The O’Melaghlin Family

O'Melaghlin family crest

(Crest No. 39. Plate 61.)

THE O’Melaghlin family is descended from Milesius, King of Spain, through the line of his son Heremon, and belonged to the Hy Nial tribe. The founder of the family was Conal Crimthine, son of Nial of the Nine Hostages, King of Ireland, A. D. 379. This Conal was the ancestor of the Southern Hy Nials. The ancient name was Macleachluin, and signifies “Servant of Leinster.”

The heads of the sept were styled Kings of Meath and Princes of Clan Coleman. The O’Melaghlins were the head family of the Southern Hy Nial race, called Clan Coleman, and took their name from Maeilsechlainn, or Malachy, King of Meath and monarch of Ireland. This ruler was the forty-fifth Christian king, and the one hundred and seventy-fourth King of Ireland. He died a great penitent in his cell, at Cro, in the Island of Cro-Inis, in Lough Annin, in the County of Westmeath, A. D. 1023.

The O’Melaghlins were for many centuries Kings of Meath, and several of them were monarchs of Ireland. Many of them were also Kings of Tara, Princes of Bregia and Lords of Clan Colman, a territory situated in ancient Teffia, and comprising the central and southern parts of the present County of Westmeath. The O’Melaghlins, as Kings of Meath, had their chief residence at Dun-na-Sciath, or the Fortress of the Shields, situated on the banks of Lough Ainnin, now Lough Ennell, near Mullingar.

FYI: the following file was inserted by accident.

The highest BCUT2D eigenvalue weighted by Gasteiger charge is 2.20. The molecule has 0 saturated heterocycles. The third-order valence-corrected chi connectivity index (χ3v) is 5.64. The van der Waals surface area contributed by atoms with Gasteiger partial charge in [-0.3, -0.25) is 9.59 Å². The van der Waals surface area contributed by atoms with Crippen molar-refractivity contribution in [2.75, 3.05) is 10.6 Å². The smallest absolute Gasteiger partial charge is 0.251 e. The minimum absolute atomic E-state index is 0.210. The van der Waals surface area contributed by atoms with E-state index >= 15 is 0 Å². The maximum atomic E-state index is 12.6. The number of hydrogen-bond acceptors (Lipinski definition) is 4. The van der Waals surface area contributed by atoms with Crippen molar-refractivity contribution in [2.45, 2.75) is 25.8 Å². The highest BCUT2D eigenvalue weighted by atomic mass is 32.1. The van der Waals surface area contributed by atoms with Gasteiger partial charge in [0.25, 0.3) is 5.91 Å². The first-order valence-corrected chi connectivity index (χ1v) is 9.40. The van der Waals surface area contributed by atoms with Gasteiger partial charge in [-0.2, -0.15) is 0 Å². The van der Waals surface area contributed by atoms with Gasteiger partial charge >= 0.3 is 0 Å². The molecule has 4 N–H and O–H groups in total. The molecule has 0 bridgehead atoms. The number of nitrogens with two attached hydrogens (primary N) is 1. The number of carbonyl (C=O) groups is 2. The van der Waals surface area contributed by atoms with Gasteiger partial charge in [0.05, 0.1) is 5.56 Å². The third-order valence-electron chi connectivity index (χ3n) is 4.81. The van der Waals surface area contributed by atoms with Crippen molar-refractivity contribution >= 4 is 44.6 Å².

Murtogh O’Melaghlin was King of Meath at the time of the Anglo-Norman invasion, when his kingdom was transferred to Hugh de Lacy by a grant from Henry the Second, and he was the last independent King of Meath. But the O’Melaghlins for many centuries afterward, amid incessant and fierce contests with the English settlers, maintained their position and considerable possessions in Westmeath, with their titles of Kings and Princes of Meath, and Lords of Clan Colman, down to the reign of Elizabeth.

Many distinguished chiefs of the O’Melaghlins are mentioned in Irish annals from the tenth to the sixteenth century. Some of their chiefs are mentioned during the Cromwellian and Williamite wars, but after those periods all their estates were confiscated, and in modern times scarcely any of the O’Melaghlins are to be found. It is said, however, that this family, since the reign of Queen Anne, have changed their surname to MacLoughlin. It is remarkable that of the five royal Milesian families, all of whom were eligible to the monarchy, only this family has ceased to retain the ancient Milesian name, having quiescently adopted the name of MacLoughlin, by which their descendants are still known. Of the others, namely, the O’Neills, Kings of Ulster, the O’Conors, Kings of Connaught, and the O’Briens, Kings of Munster, many eminent families exist, and the MacMurroghs, Kings of Leinster, are represented by the O’Cavanaghs.